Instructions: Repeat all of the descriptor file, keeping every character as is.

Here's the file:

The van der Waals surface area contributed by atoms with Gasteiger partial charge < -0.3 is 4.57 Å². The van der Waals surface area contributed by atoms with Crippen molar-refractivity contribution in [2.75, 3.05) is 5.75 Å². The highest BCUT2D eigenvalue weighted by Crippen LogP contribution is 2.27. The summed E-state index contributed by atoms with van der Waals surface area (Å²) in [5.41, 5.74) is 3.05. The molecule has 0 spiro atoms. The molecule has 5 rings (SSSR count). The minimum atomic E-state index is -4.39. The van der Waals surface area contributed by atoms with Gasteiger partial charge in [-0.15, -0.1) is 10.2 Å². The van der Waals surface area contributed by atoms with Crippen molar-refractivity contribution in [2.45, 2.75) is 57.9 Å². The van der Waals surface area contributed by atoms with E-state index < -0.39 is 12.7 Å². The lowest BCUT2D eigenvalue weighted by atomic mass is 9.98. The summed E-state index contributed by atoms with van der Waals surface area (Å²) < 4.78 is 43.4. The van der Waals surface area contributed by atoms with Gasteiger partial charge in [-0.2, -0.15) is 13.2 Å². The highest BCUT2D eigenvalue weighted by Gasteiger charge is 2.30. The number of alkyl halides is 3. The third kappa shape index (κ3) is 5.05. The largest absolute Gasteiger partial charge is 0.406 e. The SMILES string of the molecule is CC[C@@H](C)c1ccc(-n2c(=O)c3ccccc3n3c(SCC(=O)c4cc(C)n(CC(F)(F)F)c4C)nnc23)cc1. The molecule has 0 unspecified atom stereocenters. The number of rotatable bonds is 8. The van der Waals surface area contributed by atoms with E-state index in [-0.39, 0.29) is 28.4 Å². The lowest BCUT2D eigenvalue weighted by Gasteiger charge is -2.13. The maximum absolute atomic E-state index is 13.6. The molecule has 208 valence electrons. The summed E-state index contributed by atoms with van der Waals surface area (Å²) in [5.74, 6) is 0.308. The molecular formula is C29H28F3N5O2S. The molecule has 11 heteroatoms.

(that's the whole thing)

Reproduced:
The van der Waals surface area contributed by atoms with Gasteiger partial charge < -0.3 is 4.57 Å². The van der Waals surface area contributed by atoms with Crippen molar-refractivity contribution in [2.75, 3.05) is 5.75 Å². The highest BCUT2D eigenvalue weighted by Crippen LogP contribution is 2.27. The summed E-state index contributed by atoms with van der Waals surface area (Å²) in [5.41, 5.74) is 3.05. The molecule has 0 spiro atoms. The molecule has 5 rings (SSSR count). The minimum atomic E-state index is -4.39. The van der Waals surface area contributed by atoms with Gasteiger partial charge in [-0.15, -0.1) is 10.2 Å². The van der Waals surface area contributed by atoms with Crippen molar-refractivity contribution in [2.45, 2.75) is 57.9 Å². The van der Waals surface area contributed by atoms with E-state index < -0.39 is 12.7 Å². The lowest BCUT2D eigenvalue weighted by atomic mass is 9.98. The summed E-state index contributed by atoms with van der Waals surface area (Å²) < 4.78 is 43.4. The van der Waals surface area contributed by atoms with Gasteiger partial charge in [-0.2, -0.15) is 13.2 Å². The highest BCUT2D eigenvalue weighted by Gasteiger charge is 2.30. The number of alkyl halides is 3. The third kappa shape index (κ3) is 5.05. The largest absolute Gasteiger partial charge is 0.406 e. The SMILES string of the molecule is CC[C@@H](C)c1ccc(-n2c(=O)c3ccccc3n3c(SCC(=O)c4cc(C)n(CC(F)(F)F)c4C)nnc23)cc1. The molecule has 0 unspecified atom stereocenters. The number of rotatable bonds is 8. The van der Waals surface area contributed by atoms with E-state index in [-0.39, 0.29) is 28.4 Å². The lowest BCUT2D eigenvalue weighted by Gasteiger charge is -2.13. The maximum absolute atomic E-state index is 13.6. The molecule has 208 valence electrons. The summed E-state index contributed by atoms with van der Waals surface area (Å²) in [5.74, 6) is 0.308. The molecular formula is C29H28F3N5O2S. The molecule has 11 heteroatoms.